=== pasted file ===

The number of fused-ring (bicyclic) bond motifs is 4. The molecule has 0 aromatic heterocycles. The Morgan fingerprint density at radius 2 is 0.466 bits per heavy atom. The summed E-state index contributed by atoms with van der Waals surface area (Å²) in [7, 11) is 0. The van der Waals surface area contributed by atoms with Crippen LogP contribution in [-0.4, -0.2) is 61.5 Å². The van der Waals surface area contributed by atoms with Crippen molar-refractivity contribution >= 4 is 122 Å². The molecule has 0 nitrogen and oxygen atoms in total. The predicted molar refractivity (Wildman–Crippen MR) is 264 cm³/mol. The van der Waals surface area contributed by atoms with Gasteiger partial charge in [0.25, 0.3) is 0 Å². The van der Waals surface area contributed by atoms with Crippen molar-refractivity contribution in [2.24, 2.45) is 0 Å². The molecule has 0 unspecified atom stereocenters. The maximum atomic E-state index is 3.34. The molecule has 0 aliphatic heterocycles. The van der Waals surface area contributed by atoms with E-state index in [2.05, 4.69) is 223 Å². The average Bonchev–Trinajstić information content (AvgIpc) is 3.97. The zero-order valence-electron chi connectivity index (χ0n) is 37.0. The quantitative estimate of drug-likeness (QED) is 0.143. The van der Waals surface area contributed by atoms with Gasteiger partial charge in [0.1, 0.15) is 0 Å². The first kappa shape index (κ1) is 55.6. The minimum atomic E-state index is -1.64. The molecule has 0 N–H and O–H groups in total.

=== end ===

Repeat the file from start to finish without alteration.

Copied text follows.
The number of fused-ring (bicyclic) bond motifs is 4. The molecule has 0 aromatic heterocycles. The Morgan fingerprint density at radius 2 is 0.466 bits per heavy atom. The summed E-state index contributed by atoms with van der Waals surface area (Å²) in [7, 11) is 0. The van der Waals surface area contributed by atoms with Crippen LogP contribution in [-0.4, -0.2) is 61.5 Å². The van der Waals surface area contributed by atoms with Crippen molar-refractivity contribution >= 4 is 122 Å². The molecule has 0 nitrogen and oxygen atoms in total. The predicted molar refractivity (Wildman–Crippen MR) is 264 cm³/mol. The van der Waals surface area contributed by atoms with Gasteiger partial charge in [0.25, 0.3) is 0 Å². The van der Waals surface area contributed by atoms with Crippen molar-refractivity contribution in [2.24, 2.45) is 0 Å². The molecule has 0 unspecified atom stereocenters. The maximum atomic E-state index is 3.34. The molecule has 0 aliphatic heterocycles. The van der Waals surface area contributed by atoms with E-state index in [2.05, 4.69) is 223 Å². The average Bonchev–Trinajstić information content (AvgIpc) is 3.97. The zero-order valence-electron chi connectivity index (χ0n) is 37.0. The quantitative estimate of drug-likeness (QED) is 0.143. The van der Waals surface area contributed by atoms with Gasteiger partial charge in [0.1, 0.15) is 0 Å². The first kappa shape index (κ1) is 55.6. The minimum atomic E-state index is -1.64. The molecule has 0 N–H and O–H groups in total.